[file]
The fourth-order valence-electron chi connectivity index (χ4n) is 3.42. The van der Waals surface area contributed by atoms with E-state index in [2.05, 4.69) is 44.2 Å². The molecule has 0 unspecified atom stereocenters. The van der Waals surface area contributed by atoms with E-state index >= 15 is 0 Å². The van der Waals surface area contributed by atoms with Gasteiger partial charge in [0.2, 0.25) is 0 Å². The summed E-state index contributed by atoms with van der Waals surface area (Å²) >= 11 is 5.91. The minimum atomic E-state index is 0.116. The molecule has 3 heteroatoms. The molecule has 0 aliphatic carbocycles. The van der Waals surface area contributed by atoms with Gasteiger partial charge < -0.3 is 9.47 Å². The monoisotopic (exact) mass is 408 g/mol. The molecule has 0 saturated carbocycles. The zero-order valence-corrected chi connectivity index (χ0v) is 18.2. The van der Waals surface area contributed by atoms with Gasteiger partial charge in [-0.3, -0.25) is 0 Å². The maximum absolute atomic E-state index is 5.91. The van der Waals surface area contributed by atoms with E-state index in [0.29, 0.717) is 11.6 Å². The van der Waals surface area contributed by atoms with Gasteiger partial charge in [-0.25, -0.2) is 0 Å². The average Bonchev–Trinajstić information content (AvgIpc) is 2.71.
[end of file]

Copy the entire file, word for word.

The fourth-order valence-electron chi connectivity index (χ4n) is 3.42. The van der Waals surface area contributed by atoms with E-state index in [2.05, 4.69) is 44.2 Å². The molecule has 0 unspecified atom stereocenters. The van der Waals surface area contributed by atoms with E-state index >= 15 is 0 Å². The van der Waals surface area contributed by atoms with Gasteiger partial charge in [0.2, 0.25) is 0 Å². The summed E-state index contributed by atoms with van der Waals surface area (Å²) >= 11 is 5.91. The minimum atomic E-state index is 0.116. The molecule has 3 heteroatoms. The molecule has 0 aliphatic carbocycles. The van der Waals surface area contributed by atoms with Gasteiger partial charge < -0.3 is 9.47 Å². The monoisotopic (exact) mass is 408 g/mol. The molecule has 0 saturated carbocycles. The zero-order valence-corrected chi connectivity index (χ0v) is 18.2. The van der Waals surface area contributed by atoms with Gasteiger partial charge in [-0.3, -0.25) is 0 Å². The maximum absolute atomic E-state index is 5.91. The van der Waals surface area contributed by atoms with E-state index in [0.29, 0.717) is 11.6 Å². The van der Waals surface area contributed by atoms with Gasteiger partial charge in [-0.25, -0.2) is 0 Å². The average Bonchev–Trinajstić information content (AvgIpc) is 2.71.